Tuesday, August 21, 2018

When Did We Decide Books have to be Nice?

Kitties don't have to please society!
I broke one of my most cardinal rules yesterday. I immersed myself in a touchy e-debate. It was not one of my best moves, I wholly admit. However, I took careful consideration to the comments I added, making sure to listen to others, to not cheer or insult, but to post my opinions and bite my tongue. (I've been over them a few times now, hemming and hawing, thinking of ways I could have done better. But overall, I think I did okay.) I also learned a few things. Unfortunately, some others did not. Insults were thrown. Ears were closed.

My mom always said, "You catch more flies with honey than vinegar." If you want people to listen to you, you have to be willing to listen to them.

Anyway, the argument was about changing the use of the words, "crazy," and, "stupid," because they are insulting, as in saying, "That girl is crazy," or "This party is stupid." It's true. We're writers. We shouldn't be using these as fall back words. We've removed "retarded," "gay," and "lame," for the same reason, and with GOOD reason. It's time to retire "crazy," and "stupid," too.

But to put a ban on them? When we start talking word bans, my skin itches. It's one of those...is it really for the greater good if we're silencing ideas?

If you're using those words for filler or because you heard some teen at the Y calling her friend, "crazy," that's not a good reason for them to appear in your manuscript. But what if you're writing a story about a teen coming to terms with her anxiety, and in this process, she hears her friends mocking "crazy," and that becomes part of the narrative as her struggle. Is that okay?

And this is where the debate occurred. https://www.facebook.com/groups/KIDLIT411/?multi_permalinks=2320312721517671

Some were very adamant, "no's." Some were very adamant "yes's." I guess I fall somewhere in between. It's about using the words that are purposeful to your story and using them correctly. It's about being sensitive to your readers AND true to your story. Writing is art. I would never tell a painter to not make their bloody menstruation piece because that might offend some men, (and me. Those really gross me out.) I can recognize they serve a purpose. They create a stir, controversy, incite a discussion.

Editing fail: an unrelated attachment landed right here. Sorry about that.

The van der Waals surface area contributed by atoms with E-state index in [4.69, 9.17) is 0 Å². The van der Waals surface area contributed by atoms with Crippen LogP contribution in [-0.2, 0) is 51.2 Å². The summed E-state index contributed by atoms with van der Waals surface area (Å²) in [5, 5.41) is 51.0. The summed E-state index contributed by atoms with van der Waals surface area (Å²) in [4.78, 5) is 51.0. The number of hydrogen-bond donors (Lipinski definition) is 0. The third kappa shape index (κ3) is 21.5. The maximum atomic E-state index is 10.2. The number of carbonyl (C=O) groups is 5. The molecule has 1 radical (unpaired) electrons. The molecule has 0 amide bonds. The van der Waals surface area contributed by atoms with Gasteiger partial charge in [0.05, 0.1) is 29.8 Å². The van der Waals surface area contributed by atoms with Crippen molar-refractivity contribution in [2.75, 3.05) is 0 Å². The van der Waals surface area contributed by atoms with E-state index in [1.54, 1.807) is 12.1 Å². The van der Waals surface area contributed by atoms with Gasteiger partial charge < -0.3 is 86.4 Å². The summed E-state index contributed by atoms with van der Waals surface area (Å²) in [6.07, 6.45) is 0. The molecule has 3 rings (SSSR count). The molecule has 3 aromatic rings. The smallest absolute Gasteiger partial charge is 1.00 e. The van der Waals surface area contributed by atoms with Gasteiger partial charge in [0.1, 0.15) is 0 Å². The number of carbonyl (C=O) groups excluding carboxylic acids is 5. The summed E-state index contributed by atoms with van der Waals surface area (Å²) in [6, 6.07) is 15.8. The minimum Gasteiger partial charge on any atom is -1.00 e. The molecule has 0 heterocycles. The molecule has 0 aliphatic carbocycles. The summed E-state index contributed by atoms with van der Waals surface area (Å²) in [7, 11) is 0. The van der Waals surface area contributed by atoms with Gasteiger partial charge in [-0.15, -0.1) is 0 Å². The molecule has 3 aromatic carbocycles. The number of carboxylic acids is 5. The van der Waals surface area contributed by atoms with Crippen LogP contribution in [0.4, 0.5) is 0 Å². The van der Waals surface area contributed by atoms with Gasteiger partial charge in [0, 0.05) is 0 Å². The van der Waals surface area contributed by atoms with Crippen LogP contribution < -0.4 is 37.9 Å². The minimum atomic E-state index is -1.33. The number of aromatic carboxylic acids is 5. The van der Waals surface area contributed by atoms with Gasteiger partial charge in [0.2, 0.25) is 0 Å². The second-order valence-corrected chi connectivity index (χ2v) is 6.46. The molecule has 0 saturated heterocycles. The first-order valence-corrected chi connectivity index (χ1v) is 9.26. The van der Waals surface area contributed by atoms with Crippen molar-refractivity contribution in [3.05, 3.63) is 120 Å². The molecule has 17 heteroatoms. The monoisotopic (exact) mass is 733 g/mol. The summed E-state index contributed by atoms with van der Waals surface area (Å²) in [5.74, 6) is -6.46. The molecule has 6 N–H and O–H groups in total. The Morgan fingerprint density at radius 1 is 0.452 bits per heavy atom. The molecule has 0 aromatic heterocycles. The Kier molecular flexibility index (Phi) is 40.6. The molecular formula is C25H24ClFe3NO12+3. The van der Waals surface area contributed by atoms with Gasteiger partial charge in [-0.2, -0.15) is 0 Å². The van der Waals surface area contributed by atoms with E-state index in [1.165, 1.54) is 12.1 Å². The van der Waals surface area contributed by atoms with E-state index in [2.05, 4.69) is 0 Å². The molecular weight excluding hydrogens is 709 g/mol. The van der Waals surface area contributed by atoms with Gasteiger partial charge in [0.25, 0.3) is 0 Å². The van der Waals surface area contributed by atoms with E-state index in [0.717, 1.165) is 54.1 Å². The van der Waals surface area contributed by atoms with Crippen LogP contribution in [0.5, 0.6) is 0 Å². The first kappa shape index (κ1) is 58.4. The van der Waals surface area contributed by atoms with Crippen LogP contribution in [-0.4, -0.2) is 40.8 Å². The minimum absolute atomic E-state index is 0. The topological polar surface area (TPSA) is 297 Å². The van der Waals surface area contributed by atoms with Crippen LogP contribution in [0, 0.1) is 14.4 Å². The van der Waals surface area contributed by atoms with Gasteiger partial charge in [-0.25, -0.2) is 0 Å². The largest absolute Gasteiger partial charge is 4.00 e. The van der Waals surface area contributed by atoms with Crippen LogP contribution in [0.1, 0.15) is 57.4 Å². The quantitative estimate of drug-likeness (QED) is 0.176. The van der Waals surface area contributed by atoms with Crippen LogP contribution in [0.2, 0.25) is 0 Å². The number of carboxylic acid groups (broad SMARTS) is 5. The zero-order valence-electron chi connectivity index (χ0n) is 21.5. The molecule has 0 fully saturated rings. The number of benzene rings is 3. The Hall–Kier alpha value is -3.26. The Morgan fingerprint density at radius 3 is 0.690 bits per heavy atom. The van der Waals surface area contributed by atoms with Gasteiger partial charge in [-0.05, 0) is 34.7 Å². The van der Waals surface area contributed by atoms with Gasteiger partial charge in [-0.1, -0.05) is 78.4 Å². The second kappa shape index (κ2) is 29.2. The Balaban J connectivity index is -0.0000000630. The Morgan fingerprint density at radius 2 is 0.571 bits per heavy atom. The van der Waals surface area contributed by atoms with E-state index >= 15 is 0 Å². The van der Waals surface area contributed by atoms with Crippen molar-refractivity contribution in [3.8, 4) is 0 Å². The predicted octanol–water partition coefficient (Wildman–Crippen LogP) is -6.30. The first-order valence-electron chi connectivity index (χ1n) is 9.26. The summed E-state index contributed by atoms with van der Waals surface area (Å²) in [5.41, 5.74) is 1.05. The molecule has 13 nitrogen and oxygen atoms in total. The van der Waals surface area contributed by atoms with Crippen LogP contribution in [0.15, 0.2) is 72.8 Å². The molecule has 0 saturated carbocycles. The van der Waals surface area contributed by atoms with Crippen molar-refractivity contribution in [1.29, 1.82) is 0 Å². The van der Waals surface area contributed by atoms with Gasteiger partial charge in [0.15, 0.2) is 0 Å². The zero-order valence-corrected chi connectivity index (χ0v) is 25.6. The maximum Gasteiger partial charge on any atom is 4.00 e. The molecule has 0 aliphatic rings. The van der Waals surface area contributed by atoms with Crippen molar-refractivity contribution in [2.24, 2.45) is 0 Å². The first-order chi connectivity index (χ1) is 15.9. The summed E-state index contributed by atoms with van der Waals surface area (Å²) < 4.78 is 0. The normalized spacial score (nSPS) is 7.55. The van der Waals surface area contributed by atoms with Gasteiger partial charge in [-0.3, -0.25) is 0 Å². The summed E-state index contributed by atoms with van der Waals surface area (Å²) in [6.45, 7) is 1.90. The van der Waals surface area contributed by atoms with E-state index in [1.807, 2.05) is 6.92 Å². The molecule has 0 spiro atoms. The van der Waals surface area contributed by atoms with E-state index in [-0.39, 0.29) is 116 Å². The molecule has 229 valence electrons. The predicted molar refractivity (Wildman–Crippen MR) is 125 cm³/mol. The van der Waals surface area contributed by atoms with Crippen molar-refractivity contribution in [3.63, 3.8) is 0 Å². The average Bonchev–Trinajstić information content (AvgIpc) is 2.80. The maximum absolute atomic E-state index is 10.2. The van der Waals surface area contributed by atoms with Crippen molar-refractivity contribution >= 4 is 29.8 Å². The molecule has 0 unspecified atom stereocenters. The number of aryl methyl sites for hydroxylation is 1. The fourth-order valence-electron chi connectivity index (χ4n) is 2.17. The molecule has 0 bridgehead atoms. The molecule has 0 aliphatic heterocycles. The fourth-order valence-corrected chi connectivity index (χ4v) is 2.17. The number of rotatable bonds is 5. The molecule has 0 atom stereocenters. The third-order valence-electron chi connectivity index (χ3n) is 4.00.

Some of the most powerful stories I've read/watched, were powerful because they didn't hold back. They made me angry and sad. They made me think. They made me ask questions and see problems from a new perspective. American History X, the Hate U Give, any story about Jews in Nazi Germany. Offensive language and ideas were required for us to see the pain and anguish that these people suffered. To make us all see the horrors caused and make sure they never happen again. But if you erase the mistake, what is there to discuss? If you kind-wash history, what is there to learn?

I almost feel like this is why I've been in such a reading slump. I love a good villain, someone who is truly terrible. A good villain makes a great heroine, but if we can't let our villains be truly terrible, then our heroines won't be truly great. They're all falling in between, trying to not step on anyone's toes or say anything offensive, and what we get are a lot of Mary Sue's with bland plotlines.

I'm not saying to go wild and start throwing out taboo terms to shake things up. I'm saying to be thoughtful, to ask questions, to decide on the story YOU want to tell and how it needs to be told. Who needs to tell it? What language needs to be used? Does it need to use this language to work? Or would another word be just as adequate? Are YOU the right person to tell this story? Sometimes the answer is no, and that's okay. But let it be YOUR decision. Not someone else's.

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